The returns are year-to-date to the end of September 2021. Returns include all fees and dividend and bond income reinvestment (done for you by the ETF provider).

  • Horizons HBAL 8.34%
  • TD TOCM 7.63%
  • iShares XBAL 6.60%
  • Vanguard VBAL 6.06%
  • BMO ZBAL 5.46%

Keep in mind that the Horizons Balanced ETF portfolio uses 70% stocks and 30% bonds (target) compared to the traditional 60/40 for a balanced portfolio model. That said, they also employ U.S. long term treasuries that punch above their weight when it comes to keeping an eye on those unruly stock markets. IMHO, you’re not taking on much or any additional risk. The proof is in the pudding so far for Horizons, generating the greater returns across the suite.

The big 3 for 2020 and 2021

We see that returns are in favour of (for both years) iShares, then Vanguard and then BMO. And once again, Horizons would be in a class of its own.

Here’s the Horizons asset allocation ETFs – for better asset allocation. You’ll see from that post that the Horizons line-up is tax-efficient.

While the portfolio construction is quite similar for the remaining providers, I am on record as being a big fan of the TD One Click ETF Portfolios.

The portfolios use TD ETFs. It’s an interesting mix that includes a global tech ETF growth kicker, some dividend and low volatility focus, and US treasuries on the bond side. I’m a fan.

More stocks more gains in 2021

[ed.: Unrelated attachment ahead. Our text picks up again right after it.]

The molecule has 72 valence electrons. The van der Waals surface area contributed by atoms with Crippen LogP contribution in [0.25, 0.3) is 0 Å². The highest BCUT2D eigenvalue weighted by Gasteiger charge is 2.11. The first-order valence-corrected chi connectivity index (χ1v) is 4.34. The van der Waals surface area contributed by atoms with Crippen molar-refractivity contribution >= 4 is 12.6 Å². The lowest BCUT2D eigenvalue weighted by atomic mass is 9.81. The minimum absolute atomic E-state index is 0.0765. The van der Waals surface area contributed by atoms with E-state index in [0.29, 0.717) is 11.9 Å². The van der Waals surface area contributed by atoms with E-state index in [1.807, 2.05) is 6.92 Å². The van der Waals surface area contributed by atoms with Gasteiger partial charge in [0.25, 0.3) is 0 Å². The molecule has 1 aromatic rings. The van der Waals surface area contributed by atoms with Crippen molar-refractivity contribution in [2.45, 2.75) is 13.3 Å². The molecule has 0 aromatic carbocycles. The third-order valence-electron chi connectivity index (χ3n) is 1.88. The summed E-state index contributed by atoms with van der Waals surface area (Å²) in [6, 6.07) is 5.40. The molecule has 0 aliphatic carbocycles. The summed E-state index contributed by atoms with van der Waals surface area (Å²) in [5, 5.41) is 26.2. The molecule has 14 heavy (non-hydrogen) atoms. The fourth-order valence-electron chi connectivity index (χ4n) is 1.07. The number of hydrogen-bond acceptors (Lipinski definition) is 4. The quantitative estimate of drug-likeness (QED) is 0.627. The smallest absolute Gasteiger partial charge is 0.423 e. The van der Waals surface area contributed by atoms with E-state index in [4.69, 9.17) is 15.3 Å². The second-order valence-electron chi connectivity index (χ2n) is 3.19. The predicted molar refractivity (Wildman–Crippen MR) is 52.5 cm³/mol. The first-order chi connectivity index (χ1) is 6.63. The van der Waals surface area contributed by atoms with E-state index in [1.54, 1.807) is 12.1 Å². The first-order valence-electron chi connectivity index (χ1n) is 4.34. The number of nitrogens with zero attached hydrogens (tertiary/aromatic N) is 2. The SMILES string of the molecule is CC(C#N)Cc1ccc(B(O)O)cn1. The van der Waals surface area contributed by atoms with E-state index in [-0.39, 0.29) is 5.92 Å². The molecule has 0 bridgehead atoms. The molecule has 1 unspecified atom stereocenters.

And yes there were greater gains to be had in 2021 with a more aggressive portfolio. Bonds have been having a rough go with fears of inflation and rising rates leading to higher bond yields and hence, lower bond prices. Remember, as bond yields go up, prices go down and vice-versa.

The Canadian bond market (let’s use iShares XBB as a benchmark) is down over 4% year to date, and down over 3.4% over the last year.

TD’s Aggressive One Click ETF TOCA is up over 13% year to date, ditto for HGRO.

Balanced Growth Models

The returns are year to date, to the end of September 2021. TD’s TOCA is slightly more stock-heavy, and hence, offered greater returns.

  • TD TOCA 13.0% 
  • iShares XGRO 10.16%
  • Vanguard VGRO 9.33%
  • BMO ZGRO 8.66% 

And let’s flip back to the more conservative models that are more bond heavy. We see those bonds bringing down returns.

Conservative Models

The returns are year to date, to the end of September 2021.

  • Horizons HCON 4.95%
  • iShares XCNS 3.54%
  • Vanguard VCNS 2.82%
  • TD TOCC 2.38%
  • BMO ZCON 2.28%